- The definition of primary producer includes a person primarily engaged in the occupation of a grazier.
- On the evidence before me I am not satisfied that Mrs Scott is primarily engaged in the occupation of grazier. Whilst the activities conducted by Mrs Scott are in the nature of the activities caried on by a grazier, in their occupation as a grazier, and she derives what might be considered a notional income by way of savings, I am not satisfied that the activities carried out by Mrs Scott amount to an occupation as they are not commercial activities with a view to profit. It is more in the nature of a hobby.
- Mrs Scott has an evidential or practical onus to provide information in support of her review application. Although I accept Mrs Scott’s evidence, I am not satisfied that Mrs Scott has demonstrated an occupational requirement to possess a weapon.
- The Human Rights Act 2019 (Qld) commenced on 1 January 2020. In deciding this Application, I am acting as a public entity in an administrative capacity. I accept that a decision under the Act potentially impacts Mrs Scott’s rights. I have considered Mrs Scott’s human rights and am satisfied that the decision is compatible with human rights as the limitations on those rights are reasonable and justifiable. The limitation of Mrs Scott’s human rights is consistent with the principles and objects in the Act.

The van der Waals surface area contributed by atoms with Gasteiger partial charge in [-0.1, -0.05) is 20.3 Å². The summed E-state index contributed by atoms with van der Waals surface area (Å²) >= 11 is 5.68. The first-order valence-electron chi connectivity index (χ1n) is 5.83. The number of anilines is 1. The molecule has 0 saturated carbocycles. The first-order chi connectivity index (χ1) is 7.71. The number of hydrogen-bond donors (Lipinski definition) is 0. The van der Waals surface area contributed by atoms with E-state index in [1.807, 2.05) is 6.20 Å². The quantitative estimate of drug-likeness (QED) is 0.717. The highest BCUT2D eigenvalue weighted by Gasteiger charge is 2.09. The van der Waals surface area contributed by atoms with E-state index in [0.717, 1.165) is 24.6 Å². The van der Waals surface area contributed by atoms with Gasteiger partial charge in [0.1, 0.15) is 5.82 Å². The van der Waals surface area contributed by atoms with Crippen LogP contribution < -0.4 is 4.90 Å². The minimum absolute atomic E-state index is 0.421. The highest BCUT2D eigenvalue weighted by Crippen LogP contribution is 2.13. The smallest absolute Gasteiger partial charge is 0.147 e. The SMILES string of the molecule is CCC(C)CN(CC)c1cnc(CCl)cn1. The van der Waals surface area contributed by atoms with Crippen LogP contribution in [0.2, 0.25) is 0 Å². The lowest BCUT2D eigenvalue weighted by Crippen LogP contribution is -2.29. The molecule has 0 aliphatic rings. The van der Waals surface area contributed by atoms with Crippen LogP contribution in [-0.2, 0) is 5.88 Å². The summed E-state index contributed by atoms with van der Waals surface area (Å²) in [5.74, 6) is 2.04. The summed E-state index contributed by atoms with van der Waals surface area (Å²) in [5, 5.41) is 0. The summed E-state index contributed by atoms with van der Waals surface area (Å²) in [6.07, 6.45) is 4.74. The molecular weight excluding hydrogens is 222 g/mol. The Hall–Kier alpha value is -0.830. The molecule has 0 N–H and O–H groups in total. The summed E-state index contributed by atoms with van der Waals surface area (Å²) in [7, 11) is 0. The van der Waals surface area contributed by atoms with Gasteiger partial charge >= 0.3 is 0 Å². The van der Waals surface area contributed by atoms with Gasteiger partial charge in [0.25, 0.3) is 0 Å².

- I confirm the Decision.
 Application to review a decision filed 20 August 2020.
 Weapons Act 1990 (Qld), s 142 (the Act).
 Queensland Civil and Administrative Tribunal Act 2009 (Qld), s 24 (QCAT Act).
 Ibid, s 20.
 Kehl v Board of Professional Engineers of Queensland  QCATA 58, .
 The Act, s 18(9).
 Ibid, s 18(10).
 Ibid, s 18(5).
 Wilson v Queensland Police Service  QCAT 347, .
 Ibid, .
  QCAT 203, Ibid, -.
  QCAT 234.
 The Act, s 10.
  QCAT 234,  – .
 Exhibit 5, page 15.
 Ibid, page 10.
 Ibid, page 7.
 Exhibit 2, Product Donation – Collection Record attachment.
 Exhibit 2, email attachment.
 The Act, Schedule 2.
 Hazelton v Queensland Police Service  QCAT 125.
 Human Rights Act 2019 (Qld), s 9.
 Ibid, s 24, s 31.
 Ibid, s 8, s 13, s 31, s 48, s 58.
 The Act, s 3, s 4.
- Published Case Name:
Scott v Queensland Police Service – Weapons Licensing
- Shortened Case Name:
Scott v Queensland Police Service – Weapons Licensing
 QCAT 330
28 Sep 2021